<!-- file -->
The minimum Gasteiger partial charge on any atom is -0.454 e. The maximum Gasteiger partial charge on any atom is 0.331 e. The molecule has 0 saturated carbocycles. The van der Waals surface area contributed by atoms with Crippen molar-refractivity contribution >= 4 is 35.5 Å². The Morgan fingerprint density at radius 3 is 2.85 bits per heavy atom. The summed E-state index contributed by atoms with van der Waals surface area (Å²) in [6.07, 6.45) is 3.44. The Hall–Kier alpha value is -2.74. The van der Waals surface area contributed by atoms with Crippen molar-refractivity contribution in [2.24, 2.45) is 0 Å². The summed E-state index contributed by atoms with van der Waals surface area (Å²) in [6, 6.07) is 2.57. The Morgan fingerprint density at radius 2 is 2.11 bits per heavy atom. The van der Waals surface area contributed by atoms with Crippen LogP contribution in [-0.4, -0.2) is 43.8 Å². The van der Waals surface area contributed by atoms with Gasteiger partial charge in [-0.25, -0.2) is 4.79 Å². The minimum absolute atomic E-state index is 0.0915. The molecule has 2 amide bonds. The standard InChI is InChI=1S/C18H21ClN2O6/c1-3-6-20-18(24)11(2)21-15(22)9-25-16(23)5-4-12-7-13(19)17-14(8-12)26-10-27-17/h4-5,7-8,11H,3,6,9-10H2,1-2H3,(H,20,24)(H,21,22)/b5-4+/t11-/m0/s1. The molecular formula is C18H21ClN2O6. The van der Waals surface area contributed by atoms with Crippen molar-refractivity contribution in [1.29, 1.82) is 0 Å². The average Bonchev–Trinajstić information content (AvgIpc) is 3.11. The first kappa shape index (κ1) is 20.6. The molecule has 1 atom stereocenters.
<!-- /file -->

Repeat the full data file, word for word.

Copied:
The minimum Gasteiger partial charge on any atom is -0.454 e. The maximum Gasteiger partial charge on any atom is 0.331 e. The molecule has 0 saturated carbocycles. The van der Waals surface area contributed by atoms with Crippen molar-refractivity contribution >= 4 is 35.5 Å². The Morgan fingerprint density at radius 3 is 2.85 bits per heavy atom. The summed E-state index contributed by atoms with van der Waals surface area (Å²) in [6.07, 6.45) is 3.44. The Hall–Kier alpha value is -2.74. The van der Waals surface area contributed by atoms with Crippen molar-refractivity contribution in [2.24, 2.45) is 0 Å². The summed E-state index contributed by atoms with van der Waals surface area (Å²) in [6, 6.07) is 2.57. The Morgan fingerprint density at radius 2 is 2.11 bits per heavy atom. The van der Waals surface area contributed by atoms with Crippen LogP contribution in [-0.4, -0.2) is 43.8 Å². The van der Waals surface area contributed by atoms with Gasteiger partial charge in [-0.25, -0.2) is 4.79 Å². The minimum absolute atomic E-state index is 0.0915. The molecule has 2 amide bonds. The standard InChI is InChI=1S/C18H21ClN2O6/c1-3-6-20-18(24)11(2)21-15(22)9-25-16(23)5-4-12-7-13(19)17-14(8-12)26-10-27-17/h4-5,7-8,11H,3,6,9-10H2,1-2H3,(H,20,24)(H,21,22)/b5-4+/t11-/m0/s1. The molecular formula is C18H21ClN2O6. The van der Waals surface area contributed by atoms with Crippen molar-refractivity contribution in [1.29, 1.82) is 0 Å². The average Bonchev–Trinajstić information content (AvgIpc) is 3.11. The first kappa shape index (κ1) is 20.6. The molecule has 1 atom stereocenters.